JOSIAH B. WILLIAMS
The subject of this sketch was born at Middletown, Conn., on the 16th of December, 1810, and died at Ithaca, September 26, 1883. Few residents of our county enjoyed a wider range of acquaintance than Mr. W., and to none was accorded higher respect of firmer belief in the integrity of his character, his sound judgement, his matured views on social and business questions, and his unswerving devotion to truth and justice. His success in life had its foundation in untiring energy and industry, and capacity to grasp advantages naturally flowing from the pursuit of a certain line of business, or branch of enterprise. In comparatively early life he was attracted to Central New York by the opening of the Erie canal, and, in company with two elder brothers, removed to Ithaca, where he resided until his death, eleven years since, the brothers accompanying him dying in 1840 and 1849. His industrious habits and active mind led him, in company with these brothers, to engage in canal navigation, building and running boats, advocating the enlargement and extension of the canal system, and suggesting many improvements since proved of great practical value. He became interested in the construction of roads, bridges, mills, manufactories, churches, schools, and all the accessories of advanced civilization. The building of railroads, and the use of steam thereon, engaged his earnest attention, and also telegraph lines, opening of iron mines and improved modes of manufacture of iron, were among the enterprises prosecuted by him with earnest and effective energy.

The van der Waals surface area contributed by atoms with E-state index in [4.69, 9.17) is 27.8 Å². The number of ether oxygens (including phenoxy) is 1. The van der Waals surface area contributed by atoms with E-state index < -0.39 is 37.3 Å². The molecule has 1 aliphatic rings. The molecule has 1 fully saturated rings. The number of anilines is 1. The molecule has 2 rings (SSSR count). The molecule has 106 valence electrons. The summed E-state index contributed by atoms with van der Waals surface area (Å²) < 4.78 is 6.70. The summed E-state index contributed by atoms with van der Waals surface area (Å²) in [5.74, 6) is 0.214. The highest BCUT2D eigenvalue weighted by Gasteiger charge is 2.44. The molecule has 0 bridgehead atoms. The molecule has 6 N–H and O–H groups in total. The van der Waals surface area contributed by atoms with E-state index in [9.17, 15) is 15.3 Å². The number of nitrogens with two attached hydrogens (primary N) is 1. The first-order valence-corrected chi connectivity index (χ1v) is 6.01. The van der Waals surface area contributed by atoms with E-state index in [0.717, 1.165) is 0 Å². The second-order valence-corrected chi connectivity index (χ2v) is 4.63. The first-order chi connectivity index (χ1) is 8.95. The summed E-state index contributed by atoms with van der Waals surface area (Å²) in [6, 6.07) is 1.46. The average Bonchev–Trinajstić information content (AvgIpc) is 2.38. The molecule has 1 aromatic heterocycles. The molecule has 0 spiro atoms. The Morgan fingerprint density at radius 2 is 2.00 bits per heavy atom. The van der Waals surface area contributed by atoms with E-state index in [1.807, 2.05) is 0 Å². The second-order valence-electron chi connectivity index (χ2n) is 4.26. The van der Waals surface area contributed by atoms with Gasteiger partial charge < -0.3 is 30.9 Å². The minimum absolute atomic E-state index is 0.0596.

A study of the free banking system of the State so commended it to his mind that the Merchant's and Farmers' Bank was established through his efforts, and continued as a most successful institution until absorbed into the First National Bank, of Ithaca, of which Mr. W. was a prominent officer for years.
On the death of his brother, Timothy S. Williams, then a member of the State Senate, Josiah was chosen to succeed him, serving in that position with great distinction from 1851 to 1856. He was a corporator and trustee of Cornell university, and continued as such to the date of his decease. His broad views of humanity led him to unite with many patriotic men in 1856, in the organization of the "National Compensation Emancipation Society," holding a vice-presidency therein. The object aimed at by its promoters was the purchase and freedom of slaves at the South, with funds acquired from the sale of the public lands of the United States.
Through the long and anxious years from 1861 to the close of the Rebellion, Mr. Williams stood at the front in his support of the government, contributing of his individual means very large sums, expended in raising troops and in the support of families of volunteers.
His wife, a daughter of the late Charles E. Hardy, still survives him, with a very large family of children, all held in high esteem by the entire community.